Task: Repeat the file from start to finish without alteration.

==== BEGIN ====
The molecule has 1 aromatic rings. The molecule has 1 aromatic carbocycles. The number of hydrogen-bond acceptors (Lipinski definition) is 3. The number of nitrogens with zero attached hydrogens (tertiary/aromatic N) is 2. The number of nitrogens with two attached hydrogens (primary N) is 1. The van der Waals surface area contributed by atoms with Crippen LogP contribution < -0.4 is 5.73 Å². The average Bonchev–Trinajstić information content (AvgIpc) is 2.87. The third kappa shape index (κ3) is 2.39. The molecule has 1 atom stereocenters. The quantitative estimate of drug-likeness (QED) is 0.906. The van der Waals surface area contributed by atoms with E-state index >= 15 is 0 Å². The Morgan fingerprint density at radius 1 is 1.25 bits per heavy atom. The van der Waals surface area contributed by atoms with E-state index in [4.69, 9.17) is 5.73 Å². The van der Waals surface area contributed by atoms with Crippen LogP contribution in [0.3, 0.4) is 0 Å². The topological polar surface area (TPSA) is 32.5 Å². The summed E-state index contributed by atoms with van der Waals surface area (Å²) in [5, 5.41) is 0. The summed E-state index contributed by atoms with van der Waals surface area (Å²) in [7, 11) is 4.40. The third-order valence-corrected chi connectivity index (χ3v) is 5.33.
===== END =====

The molecule has 1 aromatic rings. The molecule has 1 aromatic carbocycles. The number of hydrogen-bond acceptors (Lipinski definition) is 3. The number of nitrogens with zero attached hydrogens (tertiary/aromatic N) is 2. The number of nitrogens with two attached hydrogens (primary N) is 1. The van der Waals surface area contributed by atoms with Crippen LogP contribution < -0.4 is 5.73 Å². The average Bonchev–Trinajstić information content (AvgIpc) is 2.87. The third kappa shape index (κ3) is 2.39. The molecule has 1 atom stereocenters. The quantitative estimate of drug-likeness (QED) is 0.906. The van der Waals surface area contributed by atoms with E-state index >= 15 is 0 Å². The Morgan fingerprint density at radius 1 is 1.25 bits per heavy atom. The van der Waals surface area contributed by atoms with E-state index in [4.69, 9.17) is 5.73 Å². The van der Waals surface area contributed by atoms with Crippen LogP contribution in [0.3, 0.4) is 0 Å². The topological polar surface area (TPSA) is 32.5 Å². The summed E-state index contributed by atoms with van der Waals surface area (Å²) in [5, 5.41) is 0. The summed E-state index contributed by atoms with van der Waals surface area (Å²) in [7, 11) is 4.40. The third-order valence-corrected chi connectivity index (χ3v) is 5.33.